Lyasimana Lithaneninn Ndaninginan1,3, Pendo Mlay1, Raziya Gaffur1, Benjamin Joseph Nggada3 and Michael Johnson Mahande2*
1Department of Obstetrics and Gynecology, Kilimanjaro Christian Medical Center, Moshi, Tanzania
2Department of Epidemiology and Biostatistics, Institute of Public Health, Kilimanjaro Christian Medical University College, Moshi, Tanzania
3Department of Obstetrics and Gynecology,Katutura Referral Regional Hospital, Windhoek, Namibia
*Corresponding Author: Michael Johnson Mahande, Department of Epidemiology and Biostatistics, Institute of Public Health, Kilimanjaro Christian Medical University College, Moshi, Tanzania.
Received: September 05, 2020; Published: November 18, 2020
Objective: To determine the effect of interpregnancy interval (IPI) on adverse and perinatal outcomes among Namibian women who delivered at Katutura regional referral Hospital from January 2005 to December 2015.
Methods: Retrospective cohort study conducted at Katutura regional referral hospital Windhoek in Namibia. A total of 3219 women who had two consecutive singleton deliveries from 2005 - 2015 were studied. The outcome of interest were maternal outcomes (preeclampsia, anemia and maternal death) and perinatal outcomes (preterm birth, low birth weight, neonatal intensive care unit and perinatal death).
Data were analyzed using STATA version 15. A log-binomial regression model was used to estimate the relative risk for adverse outcomes with their respective 95% confidence intervals (CIs). A robust variance estimator was used to take into account for repeated observations/births from the same mother.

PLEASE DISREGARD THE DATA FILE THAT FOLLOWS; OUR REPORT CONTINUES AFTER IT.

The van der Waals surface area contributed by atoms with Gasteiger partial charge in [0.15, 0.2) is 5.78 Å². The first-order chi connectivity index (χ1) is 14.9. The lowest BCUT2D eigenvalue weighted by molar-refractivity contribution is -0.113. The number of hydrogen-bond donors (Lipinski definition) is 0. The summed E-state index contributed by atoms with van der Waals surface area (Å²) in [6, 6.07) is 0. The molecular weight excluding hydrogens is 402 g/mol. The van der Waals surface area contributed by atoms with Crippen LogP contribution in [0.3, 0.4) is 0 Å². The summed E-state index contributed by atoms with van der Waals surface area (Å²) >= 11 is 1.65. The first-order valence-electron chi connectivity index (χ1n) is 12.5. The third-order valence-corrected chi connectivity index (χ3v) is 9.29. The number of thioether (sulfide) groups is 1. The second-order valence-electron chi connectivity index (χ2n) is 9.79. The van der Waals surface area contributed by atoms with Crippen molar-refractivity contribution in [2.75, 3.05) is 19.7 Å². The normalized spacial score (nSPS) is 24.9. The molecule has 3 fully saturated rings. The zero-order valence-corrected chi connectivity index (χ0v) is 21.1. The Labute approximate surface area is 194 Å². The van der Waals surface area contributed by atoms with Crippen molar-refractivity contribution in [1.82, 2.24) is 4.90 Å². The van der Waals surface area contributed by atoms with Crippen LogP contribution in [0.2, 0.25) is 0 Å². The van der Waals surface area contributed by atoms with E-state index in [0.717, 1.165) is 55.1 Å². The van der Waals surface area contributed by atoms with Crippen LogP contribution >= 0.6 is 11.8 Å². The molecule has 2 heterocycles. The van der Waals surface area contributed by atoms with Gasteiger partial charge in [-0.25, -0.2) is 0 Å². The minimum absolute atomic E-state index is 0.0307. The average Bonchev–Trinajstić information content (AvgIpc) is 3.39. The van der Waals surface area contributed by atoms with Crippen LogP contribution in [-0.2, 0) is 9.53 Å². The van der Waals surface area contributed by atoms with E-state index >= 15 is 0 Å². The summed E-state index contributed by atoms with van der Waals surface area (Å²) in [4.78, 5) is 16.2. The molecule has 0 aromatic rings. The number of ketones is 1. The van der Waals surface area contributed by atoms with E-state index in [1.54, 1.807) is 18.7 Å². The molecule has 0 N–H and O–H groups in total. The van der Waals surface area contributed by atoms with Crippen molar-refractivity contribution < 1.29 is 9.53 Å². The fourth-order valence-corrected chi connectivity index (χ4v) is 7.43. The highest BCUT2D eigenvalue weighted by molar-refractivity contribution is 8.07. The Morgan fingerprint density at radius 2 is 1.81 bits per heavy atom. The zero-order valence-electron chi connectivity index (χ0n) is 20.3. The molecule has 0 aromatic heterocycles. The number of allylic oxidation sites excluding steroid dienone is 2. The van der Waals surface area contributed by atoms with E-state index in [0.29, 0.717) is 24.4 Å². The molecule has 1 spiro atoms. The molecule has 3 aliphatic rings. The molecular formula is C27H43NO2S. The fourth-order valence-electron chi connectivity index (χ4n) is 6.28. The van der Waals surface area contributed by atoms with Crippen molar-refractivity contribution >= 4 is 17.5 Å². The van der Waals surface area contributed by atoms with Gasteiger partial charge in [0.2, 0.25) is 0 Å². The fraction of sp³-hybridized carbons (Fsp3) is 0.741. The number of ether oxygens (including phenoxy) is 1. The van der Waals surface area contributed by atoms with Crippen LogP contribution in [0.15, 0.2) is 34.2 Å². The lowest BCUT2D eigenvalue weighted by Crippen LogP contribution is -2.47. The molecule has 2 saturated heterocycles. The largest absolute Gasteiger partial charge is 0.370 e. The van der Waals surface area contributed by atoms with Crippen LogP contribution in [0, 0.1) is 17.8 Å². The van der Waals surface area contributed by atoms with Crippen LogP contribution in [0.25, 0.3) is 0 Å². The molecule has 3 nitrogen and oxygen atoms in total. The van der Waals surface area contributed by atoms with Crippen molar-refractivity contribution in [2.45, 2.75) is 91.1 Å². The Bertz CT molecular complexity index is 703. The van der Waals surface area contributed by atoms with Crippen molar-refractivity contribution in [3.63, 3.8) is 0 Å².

Results: Nearly half (52.9%) of the women had optimal interpregnancy interval (24 - 59 months). Women who conceived within a short IPI had increased risk of preeclampsia in their next pregnancy (ARR 2.70.95% CI 1.55 - 4.71). Both short and long IPI were associated with an increased risk of anemia (ARR 2.76; 95% 1.59 - 3.94) and (ARR 2.51; 95% 1.38 - 4.57) respectively. Short IPI was associated with 3% maternal death. Short IPI was associated with increased risk of preterm birth (ARR1.67; 95% 1.36 - 2.06) and low birth weight (ARR1.34; 95% 1.03 - 1.74), respectively.
Conclusion: We confirm that both short and long IPI were associated with adverse maternal and perinatal outcomes. Our finding suggest a need for a targeted intervention such as modern contraceptive use to promote optimal IPI.
Keywords: Interpregnancy Interval; Adverse Maternal Outcomes; Adverse Perinatal Outcomes; Namibia
Citation: Michael Johnson Mahande., et al. “Effect of Interpregnancy Interval on Adverse Maternal and Perinatal Outcomes at Katutura Regional Referral Hospital in Namibia: A Retrospective Cohort Study, 2005 to 2015". Acta Scientific Women's Health 2.12 (2020): 02-09.
Copyright: © 2020 Michael Johnson Mahande., et al. This is an open-access article distributed under the terms of the Creative Commons Attribution License, which permits unrestricted use, distribution, and reproduction in any medium, provided the original author and source are credited.